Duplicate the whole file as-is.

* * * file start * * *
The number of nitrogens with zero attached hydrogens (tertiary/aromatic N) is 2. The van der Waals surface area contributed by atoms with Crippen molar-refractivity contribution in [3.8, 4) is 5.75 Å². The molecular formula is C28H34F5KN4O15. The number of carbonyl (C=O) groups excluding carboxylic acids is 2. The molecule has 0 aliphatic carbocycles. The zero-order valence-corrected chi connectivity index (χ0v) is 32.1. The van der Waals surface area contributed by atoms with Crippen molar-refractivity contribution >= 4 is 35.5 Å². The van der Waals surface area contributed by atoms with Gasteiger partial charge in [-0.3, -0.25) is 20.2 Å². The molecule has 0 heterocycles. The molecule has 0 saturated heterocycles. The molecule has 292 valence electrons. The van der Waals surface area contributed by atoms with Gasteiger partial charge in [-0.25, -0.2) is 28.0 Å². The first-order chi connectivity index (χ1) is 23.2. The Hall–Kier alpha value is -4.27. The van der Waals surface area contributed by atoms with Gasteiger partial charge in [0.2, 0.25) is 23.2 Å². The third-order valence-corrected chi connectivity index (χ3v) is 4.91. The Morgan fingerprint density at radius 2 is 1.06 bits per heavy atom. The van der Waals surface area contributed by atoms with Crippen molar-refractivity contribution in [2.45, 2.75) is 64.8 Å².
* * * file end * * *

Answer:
The number of nitrogens with zero attached hydrogens (tertiary/aromatic N) is 2. The van der Waals surface area contributed by atoms with Crippen molar-refractivity contribution in [3.8, 4) is 5.75 Å². The molecular formula is C28H34F5KN4O15. The number of carbonyl (C=O) groups excluding carboxylic acids is 2. The molecule has 0 aliphatic carbocycles. The zero-order valence-corrected chi connectivity index (χ0v) is 32.1. The van der Waals surface area contributed by atoms with Crippen molar-refractivity contribution >= 4 is 35.5 Å². The van der Waals surface area contributed by atoms with Gasteiger partial charge in [-0.3, -0.25) is 20.2 Å². The molecule has 0 heterocycles. The molecule has 0 saturated heterocycles. The molecule has 292 valence electrons. The van der Waals surface area contributed by atoms with Gasteiger partial charge in [-0.25, -0.2) is 28.0 Å². The first-order chi connectivity index (χ1) is 23.2. The Hall–Kier alpha value is -4.27. The van der Waals surface area contributed by atoms with Gasteiger partial charge in [0.2, 0.25) is 23.2 Å². The third-order valence-corrected chi connectivity index (χ3v) is 4.91. The Morgan fingerprint density at radius 2 is 1.06 bits per heavy atom. The van der Waals surface area contributed by atoms with Crippen molar-refractivity contribution in [2.45, 2.75) is 64.8 Å².